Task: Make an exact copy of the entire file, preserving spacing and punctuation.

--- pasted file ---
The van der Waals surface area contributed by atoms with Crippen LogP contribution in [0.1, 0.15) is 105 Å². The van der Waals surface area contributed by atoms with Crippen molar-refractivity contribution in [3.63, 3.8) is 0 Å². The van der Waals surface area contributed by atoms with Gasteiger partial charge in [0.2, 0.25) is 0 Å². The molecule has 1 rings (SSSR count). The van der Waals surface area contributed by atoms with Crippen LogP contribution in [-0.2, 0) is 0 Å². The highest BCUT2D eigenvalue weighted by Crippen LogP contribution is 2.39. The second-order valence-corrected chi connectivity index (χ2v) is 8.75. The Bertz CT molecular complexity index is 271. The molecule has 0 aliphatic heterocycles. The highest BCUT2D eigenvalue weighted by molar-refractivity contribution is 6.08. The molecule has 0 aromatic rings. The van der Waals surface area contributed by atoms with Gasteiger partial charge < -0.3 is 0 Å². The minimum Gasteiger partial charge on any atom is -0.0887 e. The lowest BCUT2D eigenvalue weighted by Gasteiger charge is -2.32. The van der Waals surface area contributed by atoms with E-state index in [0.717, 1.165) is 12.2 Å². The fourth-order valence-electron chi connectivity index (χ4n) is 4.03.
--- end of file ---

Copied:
The van der Waals surface area contributed by atoms with Crippen LogP contribution in [0.1, 0.15) is 105 Å². The van der Waals surface area contributed by atoms with Crippen molar-refractivity contribution in [3.63, 3.8) is 0 Å². The van der Waals surface area contributed by atoms with Gasteiger partial charge in [0.2, 0.25) is 0 Å². The molecule has 1 rings (SSSR count). The van der Waals surface area contributed by atoms with Crippen LogP contribution in [-0.2, 0) is 0 Å². The highest BCUT2D eigenvalue weighted by Crippen LogP contribution is 2.39. The second-order valence-corrected chi connectivity index (χ2v) is 8.75. The Bertz CT molecular complexity index is 271. The molecule has 0 aliphatic heterocycles. The highest BCUT2D eigenvalue weighted by molar-refractivity contribution is 6.08. The molecule has 0 aromatic rings. The van der Waals surface area contributed by atoms with Gasteiger partial charge < -0.3 is 0 Å². The minimum Gasteiger partial charge on any atom is -0.0887 e. The lowest BCUT2D eigenvalue weighted by Gasteiger charge is -2.32. The van der Waals surface area contributed by atoms with E-state index in [0.717, 1.165) is 12.2 Å². The fourth-order valence-electron chi connectivity index (χ4n) is 4.03.